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90s Slang You Should Know


[hahr-poon] /hɑrˈpun/
a barbed, spearlike missile attached to a rope, and thrown by hand or shot from a gun, used for killing and capturing whales and large fish.
(initial capital letter) Military. a jet-powered, radar-guided U.S. Navy cruise missile with a high explosive warhead designed for use against surface ships and launchable from a surface vessel, submerged submarine, or aircraft.
verb (used with object)
to strike, catch, or kill with or as if with a harpoon.
Origin of harpoon
1590-1600; < Dutch harpoenOld French harpon a clasp, brooch, equivalent to harp- (< Latin harpē < Greek: hook) + -on diminutive suffix
Related forms
harpooner, noun
harpoonlike, adjective Unabridged
Based on the Random House Dictionary, © Random House, Inc. 2017.
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Examples from the Web for harpooner
Historical Examples
  • While we were waiting, Tom Lokins, who was harpooner of the boat, sat just behind me with all his irons ready.

    Fighting the Whales R.M. Ballantyne
  • The order when the harpooner has thrown his harpoon into the whale.

    The Sailor's Word-Book William Henry Smyth
  • This was to our harpooner, Tom Lokins, who jumped up on the instant, and buried two harpoons deep in the blubber.

    Fighting the Whales R.M. Ballantyne
  • The harpooner, Simpson, picked it up and brought it to its owner.

  • The harpooner who leaped overboard, escaped certain death by the act,—the tail having struck the very spot on which he stood.

  • Selecting the largest of the three as his victim, our harpooner carefully laid his gun.

    The Great Frozen Sea Albert Hastings Markham
  • The boat approached the side of the younger fish, and the harpooner buried his tremendous weapon deep in the ribs.

    Frank Mildmay Captain Frederick Marryat
  • The harpooner moved quick as light, for all the power of the thrust he put behind his stroke.

    The Sea Bride Ben Ames Williams
  • North, recognising the voice as that of a young man named Macy, his own harpooner, at once bade him enter.

  • He sent Silva, the harpooner, to get the fo'm'st hands together forward and keep them there under his eye.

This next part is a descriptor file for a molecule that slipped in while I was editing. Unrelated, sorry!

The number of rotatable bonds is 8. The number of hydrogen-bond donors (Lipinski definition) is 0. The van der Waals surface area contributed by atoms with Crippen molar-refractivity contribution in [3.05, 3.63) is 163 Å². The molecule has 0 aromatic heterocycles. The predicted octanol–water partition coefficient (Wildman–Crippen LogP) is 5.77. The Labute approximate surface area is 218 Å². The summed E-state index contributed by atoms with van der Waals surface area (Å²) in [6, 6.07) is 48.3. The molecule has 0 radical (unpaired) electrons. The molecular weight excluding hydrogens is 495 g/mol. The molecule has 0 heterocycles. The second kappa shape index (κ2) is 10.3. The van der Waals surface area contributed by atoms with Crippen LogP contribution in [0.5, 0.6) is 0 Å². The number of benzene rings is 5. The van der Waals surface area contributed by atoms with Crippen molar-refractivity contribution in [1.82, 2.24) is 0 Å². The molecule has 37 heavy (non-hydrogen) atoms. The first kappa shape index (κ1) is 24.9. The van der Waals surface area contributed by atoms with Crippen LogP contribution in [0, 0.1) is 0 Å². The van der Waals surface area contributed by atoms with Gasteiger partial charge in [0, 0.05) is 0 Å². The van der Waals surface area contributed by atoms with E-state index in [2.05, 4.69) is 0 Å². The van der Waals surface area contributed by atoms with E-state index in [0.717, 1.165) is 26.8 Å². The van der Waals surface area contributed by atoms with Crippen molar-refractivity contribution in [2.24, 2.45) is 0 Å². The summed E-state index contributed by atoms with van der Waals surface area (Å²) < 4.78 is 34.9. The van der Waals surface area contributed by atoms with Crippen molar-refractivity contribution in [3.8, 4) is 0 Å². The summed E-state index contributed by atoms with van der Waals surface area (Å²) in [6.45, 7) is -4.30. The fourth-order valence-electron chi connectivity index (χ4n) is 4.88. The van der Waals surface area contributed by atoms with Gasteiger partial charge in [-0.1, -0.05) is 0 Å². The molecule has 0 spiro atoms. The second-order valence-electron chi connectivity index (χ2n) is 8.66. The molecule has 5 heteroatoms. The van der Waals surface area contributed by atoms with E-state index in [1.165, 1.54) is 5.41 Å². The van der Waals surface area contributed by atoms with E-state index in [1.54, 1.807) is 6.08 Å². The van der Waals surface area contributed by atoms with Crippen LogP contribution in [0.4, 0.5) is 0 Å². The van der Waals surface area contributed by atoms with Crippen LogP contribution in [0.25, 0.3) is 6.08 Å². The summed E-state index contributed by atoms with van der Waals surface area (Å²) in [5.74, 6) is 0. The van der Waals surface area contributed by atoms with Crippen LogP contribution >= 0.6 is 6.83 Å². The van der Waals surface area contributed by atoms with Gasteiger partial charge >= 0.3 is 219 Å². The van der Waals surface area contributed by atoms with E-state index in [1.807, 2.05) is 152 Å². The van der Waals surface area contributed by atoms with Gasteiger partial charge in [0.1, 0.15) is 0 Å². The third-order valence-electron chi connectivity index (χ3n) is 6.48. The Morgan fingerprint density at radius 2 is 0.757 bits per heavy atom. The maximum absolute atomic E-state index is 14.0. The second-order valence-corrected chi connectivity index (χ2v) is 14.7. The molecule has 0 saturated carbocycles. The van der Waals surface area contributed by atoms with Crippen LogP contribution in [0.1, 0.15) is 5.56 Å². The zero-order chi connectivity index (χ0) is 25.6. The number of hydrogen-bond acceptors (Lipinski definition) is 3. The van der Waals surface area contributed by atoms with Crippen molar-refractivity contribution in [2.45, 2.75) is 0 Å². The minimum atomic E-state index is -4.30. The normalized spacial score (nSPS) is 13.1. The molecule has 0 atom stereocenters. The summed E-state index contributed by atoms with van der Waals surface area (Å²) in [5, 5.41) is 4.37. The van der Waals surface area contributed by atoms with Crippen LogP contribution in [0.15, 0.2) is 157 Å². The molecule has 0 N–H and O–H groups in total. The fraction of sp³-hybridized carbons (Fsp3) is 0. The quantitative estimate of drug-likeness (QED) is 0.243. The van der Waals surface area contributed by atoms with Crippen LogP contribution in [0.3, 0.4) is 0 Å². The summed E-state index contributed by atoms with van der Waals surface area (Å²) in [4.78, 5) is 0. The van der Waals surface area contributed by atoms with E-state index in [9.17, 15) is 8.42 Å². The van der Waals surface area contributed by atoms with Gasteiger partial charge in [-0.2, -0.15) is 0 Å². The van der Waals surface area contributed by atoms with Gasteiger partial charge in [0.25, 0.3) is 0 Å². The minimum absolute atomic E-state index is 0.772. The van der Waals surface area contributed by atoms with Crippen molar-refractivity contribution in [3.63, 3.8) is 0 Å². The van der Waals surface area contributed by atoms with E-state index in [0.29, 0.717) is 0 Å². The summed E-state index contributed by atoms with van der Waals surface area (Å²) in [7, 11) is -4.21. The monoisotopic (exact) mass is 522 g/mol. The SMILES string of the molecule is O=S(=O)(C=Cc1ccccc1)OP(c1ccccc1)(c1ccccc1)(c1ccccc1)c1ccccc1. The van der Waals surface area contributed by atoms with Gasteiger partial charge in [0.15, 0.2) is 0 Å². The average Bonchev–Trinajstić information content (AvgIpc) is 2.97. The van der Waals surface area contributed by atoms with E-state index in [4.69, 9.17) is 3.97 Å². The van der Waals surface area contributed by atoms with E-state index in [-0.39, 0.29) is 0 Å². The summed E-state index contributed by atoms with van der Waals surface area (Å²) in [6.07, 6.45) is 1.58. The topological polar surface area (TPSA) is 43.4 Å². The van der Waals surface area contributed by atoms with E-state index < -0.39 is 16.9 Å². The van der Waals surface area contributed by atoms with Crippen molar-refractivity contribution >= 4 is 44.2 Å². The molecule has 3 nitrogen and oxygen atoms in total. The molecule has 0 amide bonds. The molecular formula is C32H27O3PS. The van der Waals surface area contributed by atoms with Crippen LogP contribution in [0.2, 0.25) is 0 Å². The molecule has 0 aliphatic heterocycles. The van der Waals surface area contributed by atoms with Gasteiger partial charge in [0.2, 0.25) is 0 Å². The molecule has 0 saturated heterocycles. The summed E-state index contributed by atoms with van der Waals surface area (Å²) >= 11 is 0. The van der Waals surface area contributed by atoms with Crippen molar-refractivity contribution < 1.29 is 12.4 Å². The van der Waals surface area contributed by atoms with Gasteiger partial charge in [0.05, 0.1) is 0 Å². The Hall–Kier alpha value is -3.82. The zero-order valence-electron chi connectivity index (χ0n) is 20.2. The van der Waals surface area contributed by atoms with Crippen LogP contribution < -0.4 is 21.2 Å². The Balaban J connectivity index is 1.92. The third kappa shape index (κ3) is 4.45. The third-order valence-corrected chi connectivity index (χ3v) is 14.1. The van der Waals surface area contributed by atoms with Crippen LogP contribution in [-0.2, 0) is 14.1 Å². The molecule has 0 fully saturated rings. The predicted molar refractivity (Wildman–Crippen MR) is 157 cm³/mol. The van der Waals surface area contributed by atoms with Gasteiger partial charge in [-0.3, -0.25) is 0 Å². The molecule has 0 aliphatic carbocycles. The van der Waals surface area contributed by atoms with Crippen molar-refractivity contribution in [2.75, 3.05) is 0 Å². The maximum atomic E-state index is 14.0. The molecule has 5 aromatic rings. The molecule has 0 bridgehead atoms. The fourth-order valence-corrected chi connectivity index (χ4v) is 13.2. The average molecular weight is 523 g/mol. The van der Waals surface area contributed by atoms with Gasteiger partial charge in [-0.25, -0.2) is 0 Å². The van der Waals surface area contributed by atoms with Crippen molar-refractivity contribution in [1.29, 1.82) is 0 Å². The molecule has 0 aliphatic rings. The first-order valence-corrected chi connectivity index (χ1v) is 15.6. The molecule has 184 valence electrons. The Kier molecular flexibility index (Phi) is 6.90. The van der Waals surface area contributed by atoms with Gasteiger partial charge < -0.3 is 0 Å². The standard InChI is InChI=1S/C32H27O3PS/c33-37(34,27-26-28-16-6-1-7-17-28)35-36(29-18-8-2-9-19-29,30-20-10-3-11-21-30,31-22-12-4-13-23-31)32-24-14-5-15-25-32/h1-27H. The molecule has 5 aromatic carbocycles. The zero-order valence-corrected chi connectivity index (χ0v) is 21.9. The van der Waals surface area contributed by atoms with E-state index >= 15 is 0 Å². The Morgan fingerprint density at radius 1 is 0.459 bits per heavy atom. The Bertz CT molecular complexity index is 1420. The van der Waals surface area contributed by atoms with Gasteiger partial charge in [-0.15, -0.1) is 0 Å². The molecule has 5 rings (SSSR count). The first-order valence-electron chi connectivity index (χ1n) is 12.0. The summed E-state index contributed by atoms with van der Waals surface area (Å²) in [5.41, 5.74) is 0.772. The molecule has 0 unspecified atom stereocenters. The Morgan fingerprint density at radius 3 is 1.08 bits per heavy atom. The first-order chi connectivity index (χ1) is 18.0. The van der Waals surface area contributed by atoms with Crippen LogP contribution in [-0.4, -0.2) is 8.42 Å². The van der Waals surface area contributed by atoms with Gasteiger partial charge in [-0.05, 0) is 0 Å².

The Sea Bride Ben Ames Williams
British Dictionary definitions for harpooner


  1. a barbed missile attached to a long cord and hurled or fired from a gun when hunting whales, etc
  2. (as modifier): a harpoon gun
(transitive) to spear with or as if with a harpoon
Derived Forms
harpooner, harpooneer, noun
harpoon-like, adjective
Word Origin
C17: probably from Dutch harpoen, from Old French harpon clasp, from harper to seize, perhaps of Scandinavian origin
Collins English Dictionary - Complete & Unabridged 2012 Digital Edition
© William Collins Sons & Co. Ltd. 1979, 1986 © HarperCollins
Publishers 1998, 2000, 2003, 2005, 2006, 2007, 2009, 2012
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Word Origin and History for harpooner



1774, from harpoon (n.). Related: Harpooned; harpooning. For agent-noun forms, harpooner is from 1726; harpooneer from 1610s.



1610s, from French harpon, from Old French harpon "cramp iron, clamp, clasp" (described as a mason's tool for fastening stones together), from harper "to grapple, grasp," possibly of Germanic origin, or from Latin harpa- "hook" (cf. harpagonem "grappling hook," from Greek *harpagon, related to harpe "sickle"). Earlier harping-iron (mid-15c.). Sense and spelling perhaps influenced by Dutch (cf. Middle Dutch harpoen) or Basque, the language of the first whaling peoples, who often accompanied English sailors on their early expeditions. Also see -oon.


1774, from harpoon (n.). Related: Harpooned; harpooning. For agent-noun forms, harpooner is from 1726; harpooneer from 1610s.

Online Etymology Dictionary, © 2010 Douglas Harper
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